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Modern-Day Slavery Doesn’t Pay

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Sacramento, CAEmployers take note: It doesn’t pay to violate California labor laws and workers. That also applies to overseas Filipino workers and foreign contract laborers.

The former owners of L’Amande bakeries have been handed a default judgment of $15.2 million in damages and fees for trafficking 11 Filipinos to the United States to serve as domestic servants and back-of-the-house employees at the two bakeries owned by defendants Analiza and Goncalo Moitinho de Almeida. This incident is nothing short of modern-day slavery.

According to, one of the plaintiffs, Gina Pablo-Grossman, said that one of the Almeidas told her,
“I don’t care if there is no customer or if the customer is a fly or a mosquito, you are not allowed to take a break to eat.”

The Almeidas subjected the workers to “abusive conditions, including workdays as long as 17 hours and wages as low as three dollars an hour,” reported Asian Americans Advancing Justice (May 23, 2016). “They verbally abused the workers, referred to them as ‘dogs,’ and imposed $11,000 in debt bondage on each worker. [The workers had to work for them for three years] The defendants also threatened to cancel the workers’ visas and harm them and their families in the Philippines.”

The plaintiffs have also been given T visas, which gives human trafficking victims temporary legal status and work authorization. They can also bring their families to the United States. (The Victims of Trafficking and Violence Protection Act, which was passed in 2000, gives law enforcement agencies more strength to investigate and prosecute human trafficking, and also offers protection to victims.)

The Almeidas also tried to sell all their assets, including their million-dollar residence, and in 2015 they went back to the Philippines. The lawsuit also sought increased damages for fraudulent transfers of assets whereby the Almeidas “absconded and removed assets to the Philippines.” Analiza Almeida wrote the following to the Filipino Chronicle:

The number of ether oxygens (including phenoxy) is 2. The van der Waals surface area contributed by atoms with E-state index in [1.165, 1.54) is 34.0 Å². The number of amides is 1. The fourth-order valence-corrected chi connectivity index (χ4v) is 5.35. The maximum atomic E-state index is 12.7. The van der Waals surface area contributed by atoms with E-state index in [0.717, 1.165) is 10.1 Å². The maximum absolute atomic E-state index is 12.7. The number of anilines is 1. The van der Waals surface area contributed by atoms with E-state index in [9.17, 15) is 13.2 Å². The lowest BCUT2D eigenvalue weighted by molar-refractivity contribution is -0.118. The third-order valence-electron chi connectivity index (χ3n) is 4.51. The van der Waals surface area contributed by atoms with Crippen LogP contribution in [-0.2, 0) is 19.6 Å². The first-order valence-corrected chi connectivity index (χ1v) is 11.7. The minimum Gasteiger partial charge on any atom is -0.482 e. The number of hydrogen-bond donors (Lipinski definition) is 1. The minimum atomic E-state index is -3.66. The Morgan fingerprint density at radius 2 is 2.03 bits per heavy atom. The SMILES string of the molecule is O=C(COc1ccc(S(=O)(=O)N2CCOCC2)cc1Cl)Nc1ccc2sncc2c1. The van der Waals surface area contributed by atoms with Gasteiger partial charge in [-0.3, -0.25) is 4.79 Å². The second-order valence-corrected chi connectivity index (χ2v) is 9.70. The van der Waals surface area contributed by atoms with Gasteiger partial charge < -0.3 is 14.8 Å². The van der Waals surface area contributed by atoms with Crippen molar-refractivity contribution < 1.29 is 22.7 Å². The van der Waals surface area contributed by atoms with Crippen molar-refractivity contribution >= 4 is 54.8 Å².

“We needed to find funding somewhere…We are accused of hiding assets. I ask you this - do you think we wanted to lose the bakeries, where we have poured our lifetime savings and such hard work? Do you think we wanted to lay off the other 35 U.S. hired workers who have invested their time and careers with us? Do you think we wanted to use the proceeds of the building to finance this lawsuit? Again I ask you, who is now the victim?” The Almeidas may conduct business like this in the Philippines, but the California labor code gets in their way here.

Workers at Tesla Motors made two dollars an hour more than the Filipino workers. According to investigative reporters at First Digital’s Bay Area News Group, Tesla Motors paid its foreign contract laborers $5 per hour, 10 hours a day and six days a week to expand its government-subsidized California auto plant. Wait, it gets worse…

Tesla collected $517 million selling government-mandated environmental credits to competing automakers and used the cash to fund operating losses, build out sales distribution and add to the manufacturing facility. In 2015, Tesla hired a foreign contractor to ship 140 workers from Croatia and Slovenia. They were building a new paint shop at the carmaker’s Fremont plant when one of the contractors sustained a severe injury on the job and he filed a whistleblower lawsuit.

This isn’t the first time Tesla has violated California labor laws. In March, approximately 350 construction workers walked off the job complaining about low wages of $12 to $14 per hour and complaining about the outsourcing of work to non-union labor. (Experienced workers would typically be paid about $48 per hour in wages and benefits and get California overtime after eight hours.)

Tesla may be facing federal fines of $5,000 per worker, $15,000 for each and every violation of the California Labor Code, and be banned from the B1/B2 and HB-1 Visa programs for life. And it may be required to top up all its illegal under-payments, including overtime.


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